In recent years, institutional investors had to adopt the philosophy of the White Queen in Alice in Wonderland and believe six impossible things before breakfast.

If someone had predicted in 2020 that the post global-financial crisis interest-rate cuts would have been unwound over the space of only a year, you would have thought them mad and said: “Impossible!” And yet that is exactly what happened.

Bank of England official rate

Source: Bank of England

Such a rapid interest rate rises have negative implications for mortgage owners and governments.

But for the UK’s defined benefit pension schemes it was good news − as longer dated interest rates have also risen with 10-year gilt yields currently around 4% compared with less than 0.2% in January 2020.

I’ve written in depth in this post about the link between liability valuation and longer dated gilt yields and why ultra-low interest rates were so punitive for closed DB pension schemes. Rising interest rates have done wonders for pension schemes’ funding positions, as the chart below illustrates.

UK pension schemes in surplus/deficit

Source: Purple Book 2023

While any pension scheme will welcome such a healthy improvement in funding levels, for closed private sector company pension scheme these improvements must be seen as a godsend by finance directors.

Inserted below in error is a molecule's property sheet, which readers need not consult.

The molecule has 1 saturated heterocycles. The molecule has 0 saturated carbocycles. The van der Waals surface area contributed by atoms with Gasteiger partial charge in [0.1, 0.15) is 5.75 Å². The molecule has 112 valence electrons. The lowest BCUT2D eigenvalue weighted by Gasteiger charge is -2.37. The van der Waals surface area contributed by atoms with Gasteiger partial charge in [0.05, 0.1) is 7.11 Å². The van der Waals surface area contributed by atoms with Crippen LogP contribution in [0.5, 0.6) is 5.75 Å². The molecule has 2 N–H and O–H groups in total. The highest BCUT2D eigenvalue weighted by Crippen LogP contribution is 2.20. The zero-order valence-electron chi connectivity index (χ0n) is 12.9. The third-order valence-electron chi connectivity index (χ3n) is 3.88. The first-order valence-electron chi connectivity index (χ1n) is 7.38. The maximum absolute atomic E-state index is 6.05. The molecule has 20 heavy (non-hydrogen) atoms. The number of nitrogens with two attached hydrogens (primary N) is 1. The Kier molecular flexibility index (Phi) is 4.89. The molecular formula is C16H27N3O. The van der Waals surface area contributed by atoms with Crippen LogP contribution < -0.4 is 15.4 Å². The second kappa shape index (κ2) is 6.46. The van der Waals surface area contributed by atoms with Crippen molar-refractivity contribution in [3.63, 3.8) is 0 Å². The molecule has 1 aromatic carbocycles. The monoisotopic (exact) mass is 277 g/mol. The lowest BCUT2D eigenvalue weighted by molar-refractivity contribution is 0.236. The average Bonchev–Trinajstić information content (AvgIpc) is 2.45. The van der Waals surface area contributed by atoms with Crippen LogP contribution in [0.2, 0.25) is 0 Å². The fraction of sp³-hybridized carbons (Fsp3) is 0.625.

For years the pension schemes have been the enfant terrible of the balance sheet, funding levels tumbling as interest rates plunged necessitating emergency influxes of cash until it could be stabilised with LDI.

And now what looked like a decade long journey to transfer the whole ghastly enterprise to an insurance via buy out has suddenly truncated to only a few years. Buy out volumes in 2023 are estimated to be around £50bn and WTW recently forecast them to hit £60bn in 2024.

With such high demand from pension schemes, new insurance market entrants have start to enter the buy-out market so we can expect to see buy-out volumes to grow further.

But while amelioration of defined benefit schemes funding levels has been good news for finance directors and insurance companies, it’s much less good news for asset managers.

Fewer closed DB pension schemes now need growth assets to improve their funding positions, cutting off a source of potential asset flows.

In addition, many illiquid assets are off-putting to insurance companies – and often make up too much of a DB scheme’s portfolio because of the LDI crisis – many of the products targeted at this market by managers are no longer a good match.

In the next blog post we will discuss the longer term ramifications for asset managers of insurance companies hoovering up DB assets and as well as the implications for those schemes which either opt for self sufficiency or will take longer to get to buy out.

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